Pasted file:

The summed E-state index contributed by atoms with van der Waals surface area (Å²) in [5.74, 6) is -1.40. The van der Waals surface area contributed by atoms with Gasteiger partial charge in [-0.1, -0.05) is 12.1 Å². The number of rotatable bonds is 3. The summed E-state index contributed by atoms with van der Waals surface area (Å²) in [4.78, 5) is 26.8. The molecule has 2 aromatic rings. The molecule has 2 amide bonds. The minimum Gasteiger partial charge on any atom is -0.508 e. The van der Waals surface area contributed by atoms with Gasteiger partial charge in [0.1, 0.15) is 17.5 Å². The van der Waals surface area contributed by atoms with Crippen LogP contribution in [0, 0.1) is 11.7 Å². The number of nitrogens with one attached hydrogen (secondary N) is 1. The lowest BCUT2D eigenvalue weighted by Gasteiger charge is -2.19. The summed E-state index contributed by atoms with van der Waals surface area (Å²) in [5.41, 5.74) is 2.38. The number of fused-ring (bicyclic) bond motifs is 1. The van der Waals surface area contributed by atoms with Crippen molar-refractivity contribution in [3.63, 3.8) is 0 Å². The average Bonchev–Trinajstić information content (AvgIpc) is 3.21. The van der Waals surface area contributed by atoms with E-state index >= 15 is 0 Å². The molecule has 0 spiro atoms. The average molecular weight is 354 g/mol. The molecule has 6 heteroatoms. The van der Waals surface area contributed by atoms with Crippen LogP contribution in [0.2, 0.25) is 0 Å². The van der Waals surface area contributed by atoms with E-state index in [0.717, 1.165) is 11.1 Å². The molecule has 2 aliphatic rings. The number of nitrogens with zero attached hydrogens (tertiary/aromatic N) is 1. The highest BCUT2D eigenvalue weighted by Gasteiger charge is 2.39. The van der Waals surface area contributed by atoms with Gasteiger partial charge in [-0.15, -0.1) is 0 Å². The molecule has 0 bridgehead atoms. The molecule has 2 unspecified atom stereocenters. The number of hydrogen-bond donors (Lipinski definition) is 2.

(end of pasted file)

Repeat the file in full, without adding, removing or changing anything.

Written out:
The summed E-state index contributed by atoms with van der Waals surface area (Å²) in [5.74, 6) is -1.40. The van der Waals surface area contributed by atoms with Gasteiger partial charge in [-0.1, -0.05) is 12.1 Å². The number of rotatable bonds is 3. The summed E-state index contributed by atoms with van der Waals surface area (Å²) in [4.78, 5) is 26.8. The molecule has 2 aromatic rings. The molecule has 2 amide bonds. The minimum Gasteiger partial charge on any atom is -0.508 e. The van der Waals surface area contributed by atoms with Gasteiger partial charge in [0.1, 0.15) is 17.5 Å². The van der Waals surface area contributed by atoms with Crippen LogP contribution in [0, 0.1) is 11.7 Å². The number of nitrogens with one attached hydrogen (secondary N) is 1. The lowest BCUT2D eigenvalue weighted by Gasteiger charge is -2.19. The summed E-state index contributed by atoms with van der Waals surface area (Å²) in [5.41, 5.74) is 2.38. The number of fused-ring (bicyclic) bond motifs is 1. The van der Waals surface area contributed by atoms with Crippen molar-refractivity contribution in [3.63, 3.8) is 0 Å². The average Bonchev–Trinajstić information content (AvgIpc) is 3.21. The van der Waals surface area contributed by atoms with E-state index >= 15 is 0 Å². The molecule has 0 spiro atoms. The average molecular weight is 354 g/mol. The molecule has 6 heteroatoms. The van der Waals surface area contributed by atoms with Crippen LogP contribution in [0.2, 0.25) is 0 Å². The van der Waals surface area contributed by atoms with E-state index in [0.717, 1.165) is 11.1 Å². The molecule has 2 aliphatic rings. The number of nitrogens with zero attached hydrogens (tertiary/aromatic N) is 1. The highest BCUT2D eigenvalue weighted by Gasteiger charge is 2.39. The van der Waals surface area contributed by atoms with Gasteiger partial charge in [-0.15, -0.1) is 0 Å². The molecule has 0 bridgehead atoms. The molecule has 2 unspecified atom stereocenters. The number of hydrogen-bond donors (Lipinski definition) is 2.